Applications for EUTMs and RCDs not yet granted

Action must be taken soon by any business which had applications for EUTMs and RCDs pending at the beginning of this year. Such businesses have a 9 month period in which they can apply for the equivalent UK right and pay the applicable fees to do so.

No doubt proprietors of relevant registered rights will consider how valuable they are likely to be in the UK before incurring the expense of applying for replacement UK rights. Renewal dates will be the same as those which applied to the rights in the first place so separate UK-only renewal fees may need to be paid relatively soon after the UK right has been obtained.

Other IP rights in outline

Patents are not significantly affected by the ending of the UK’s membership of the EU. The European Patent Convention (EPO) is not an EU institution. Owners of European Patents (EPs) will therefore not need to take any further steps as EPs will remain protected in the UK as it is in about 30 other EPO signatory countries which are not all in the EU. The UK has in any event suggested that it does not want to be party of the separate Unitary Patent system.

Software code proprietors will note that copyright is also unaffected by the Trade and Cooperation Agreement on account of cross-border copyright protection ensured through certain international treaties.

The UK is setting up its own geographical indication (GI) schemes that will benefit well-known food and drink products.

If you own EU IP rights, what should you now be doing?

In view of the automatic grant of comparable UK rights, there are several actions that a relevant UK business should be taking now:

  1. Identify all EUTM and RCD applications that are still in progress to ascertain if any might be allowed to expire if the enterprise’s only market is the UK. On the other hand, if it has no UK-presence or trade, it should consider if it is still worthwhile to pay the fees to apply for the replacement UK trade mark or design right in the next 9 months;
  2. Review EUTMs and RCDs that are due to be renewed and note the same renewal date for the “cloned” UK right;
  3. In connection with proving use of trade marks (essential to achieve enforceability), review records of EUTM use to distinguish between use made of the mark in the UK and use made in the EU;
  4. Consider any ongoing contentious proceedings relating to EUTMs and RCDs and how the split between EU and UK rights is affected. Businesses should consider any pan-EU injunctions granted in their favour or which are being sought as a remedy in any continuing proceedings;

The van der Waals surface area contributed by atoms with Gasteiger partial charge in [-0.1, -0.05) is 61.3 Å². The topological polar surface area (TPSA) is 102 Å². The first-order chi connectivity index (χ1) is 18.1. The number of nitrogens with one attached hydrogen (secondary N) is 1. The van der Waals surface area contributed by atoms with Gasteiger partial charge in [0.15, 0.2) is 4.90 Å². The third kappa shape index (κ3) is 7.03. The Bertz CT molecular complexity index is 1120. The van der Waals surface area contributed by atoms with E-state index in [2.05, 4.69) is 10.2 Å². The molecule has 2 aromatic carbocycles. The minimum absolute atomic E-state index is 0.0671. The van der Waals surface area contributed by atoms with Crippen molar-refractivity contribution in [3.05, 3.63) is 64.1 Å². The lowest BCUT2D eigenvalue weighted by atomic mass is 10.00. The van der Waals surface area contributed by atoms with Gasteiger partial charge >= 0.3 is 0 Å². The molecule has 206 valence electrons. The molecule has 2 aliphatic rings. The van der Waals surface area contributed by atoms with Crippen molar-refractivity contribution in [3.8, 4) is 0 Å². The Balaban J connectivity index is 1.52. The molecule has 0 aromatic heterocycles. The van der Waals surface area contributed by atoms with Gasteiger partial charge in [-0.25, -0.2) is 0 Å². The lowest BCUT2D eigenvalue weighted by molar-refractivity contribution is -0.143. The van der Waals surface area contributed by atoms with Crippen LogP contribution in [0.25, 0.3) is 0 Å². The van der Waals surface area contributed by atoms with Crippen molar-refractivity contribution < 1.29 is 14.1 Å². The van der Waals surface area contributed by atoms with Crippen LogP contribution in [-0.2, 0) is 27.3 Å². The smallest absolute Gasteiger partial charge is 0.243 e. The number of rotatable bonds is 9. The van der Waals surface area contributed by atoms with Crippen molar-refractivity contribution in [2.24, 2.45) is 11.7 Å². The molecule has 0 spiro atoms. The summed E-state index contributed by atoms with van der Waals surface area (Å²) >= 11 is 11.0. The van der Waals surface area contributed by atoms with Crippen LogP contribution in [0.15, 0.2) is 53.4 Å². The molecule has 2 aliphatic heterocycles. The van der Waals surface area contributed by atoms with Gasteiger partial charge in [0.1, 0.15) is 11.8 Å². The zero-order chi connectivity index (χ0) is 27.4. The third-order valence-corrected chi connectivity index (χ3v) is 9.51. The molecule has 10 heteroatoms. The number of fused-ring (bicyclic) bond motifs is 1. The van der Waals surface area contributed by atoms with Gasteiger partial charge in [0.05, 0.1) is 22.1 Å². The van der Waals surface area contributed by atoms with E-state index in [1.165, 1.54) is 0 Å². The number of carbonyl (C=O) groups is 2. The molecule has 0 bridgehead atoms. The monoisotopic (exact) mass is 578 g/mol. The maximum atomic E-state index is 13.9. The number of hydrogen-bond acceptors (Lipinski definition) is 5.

5. Review all current commercial contracts that relate to IP, especially licencing and co-existence agreements and how these may be affected generally by the TCA and by the newly-created UK rights;
  6. IP owners should notify any licensees or owners of charges on EUTMs or RCDs that the rights will be split between newly-created UK rights and the remnant of the rights that remain current in the EU. Any licences or security interests now registered at the EU Intellectual Property Office are not automatically registered with the IPO;
  7. If a business wishes to make a new trade mark or design application or take any other actions such as oppositions or cancellation proceedings in the IPO, it will need to provide an address for service that must be in the UK (including the Isle of Man), the Channel Islands or Gibraltar. Applicants for new EUTMs or RCDs will need to appoint representatives based in the European Economic Area to make such applications, so now might be a good time for an enterprise to review its IP advisors;
  8. Pending the issue of new UK trade mark and design registration certificates, enterprises should refer to the IPO website and make copies of the comparable rights registrations as evidence of title to their new comparable IP rights.

Further information is given by the UK government at https://www.gov.uk/government/news/intellectual-property-after-1-january-2021. Moore Barlow is able to advise further on IP portfolios and prospective applications for new trade marks and designs.